No -- and yes. We went over there to get rid of Saddam and create conditions on the ground that would support our war against the psychotics who want to burn our babies. Sure, we want a westernized pro-American democracy there. But if we can't get that in the short run, we'll take an otherwise benign dictator who sometimes moonlights as Jesse James in the Abu Graihb yard. So long as he's wasting thugs who want to blow me up because I haven't taken the hajj, that'll be okay.

But, like all dictatorships -- whether benign or malign -- Iraq must in the long run give way to some form of democracy. I'm sure no one here would disagree that a liberal democracy is the only way to insure stability in a pluralistic society. If Allawi's folks nail the punks just for now, it'll be okay. But if they think they're going to be able to do the neo-Baathist thing and hold onto power through gangsterism, I think we'd expect to see Proconsul Negroponte orchestrate a Rose Revolution -- backed up, if necessary, with some well placed precision bombing.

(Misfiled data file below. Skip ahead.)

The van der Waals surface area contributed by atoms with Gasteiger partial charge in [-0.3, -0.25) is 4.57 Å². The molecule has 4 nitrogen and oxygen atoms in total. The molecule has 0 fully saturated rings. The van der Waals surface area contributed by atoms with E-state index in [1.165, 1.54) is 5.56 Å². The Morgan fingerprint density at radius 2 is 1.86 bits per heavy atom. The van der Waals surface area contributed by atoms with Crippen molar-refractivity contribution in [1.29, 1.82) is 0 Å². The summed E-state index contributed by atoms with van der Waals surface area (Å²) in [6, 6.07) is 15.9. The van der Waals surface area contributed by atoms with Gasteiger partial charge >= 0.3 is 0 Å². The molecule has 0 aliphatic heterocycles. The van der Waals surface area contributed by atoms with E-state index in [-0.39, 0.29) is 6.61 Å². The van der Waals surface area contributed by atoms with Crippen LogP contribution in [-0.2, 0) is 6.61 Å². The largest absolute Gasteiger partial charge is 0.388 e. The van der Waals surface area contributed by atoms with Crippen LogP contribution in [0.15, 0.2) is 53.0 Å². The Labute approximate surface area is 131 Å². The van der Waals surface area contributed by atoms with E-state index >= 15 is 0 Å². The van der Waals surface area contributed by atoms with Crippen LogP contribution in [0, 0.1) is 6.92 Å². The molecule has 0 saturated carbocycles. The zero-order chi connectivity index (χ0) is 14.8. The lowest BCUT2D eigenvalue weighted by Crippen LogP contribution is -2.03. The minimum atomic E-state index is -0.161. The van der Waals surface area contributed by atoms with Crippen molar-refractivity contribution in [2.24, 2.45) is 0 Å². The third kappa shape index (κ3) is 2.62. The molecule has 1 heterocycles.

Note, of course, that a vote for Kerry would basically be a vote for our asshole. Kerry's made as clear as he can that he's the realist in this one, and a realist wouldn't keep 150,000 GIs on the ground to support a fledgling democracy. Instead, he'd install the friendly dictator, withdraw the troops, open channels to Iran to keep the regional balance in order, kick some more weapons the Saudis' way, keep the oil pouring out, and, above all, focus his attention on the purported "root cause" of instability in the region: Israel v. Palestinians. In other words, Clinton/Carter redux and, in my opinion, abject failure.

Like it or not, Bush is pissed and he wants to finish the job. He'll transform the Middle East one way or another -- with bombs if he has to, Rose Revolutions if he can. He recognizes that the situation there continues to be intolerable, and that the enemy isn't content anymore to just kill Jews who dare live in their midst. These guys are coming after us, and Kerry hasn't said one thing yet to convince me that he understands.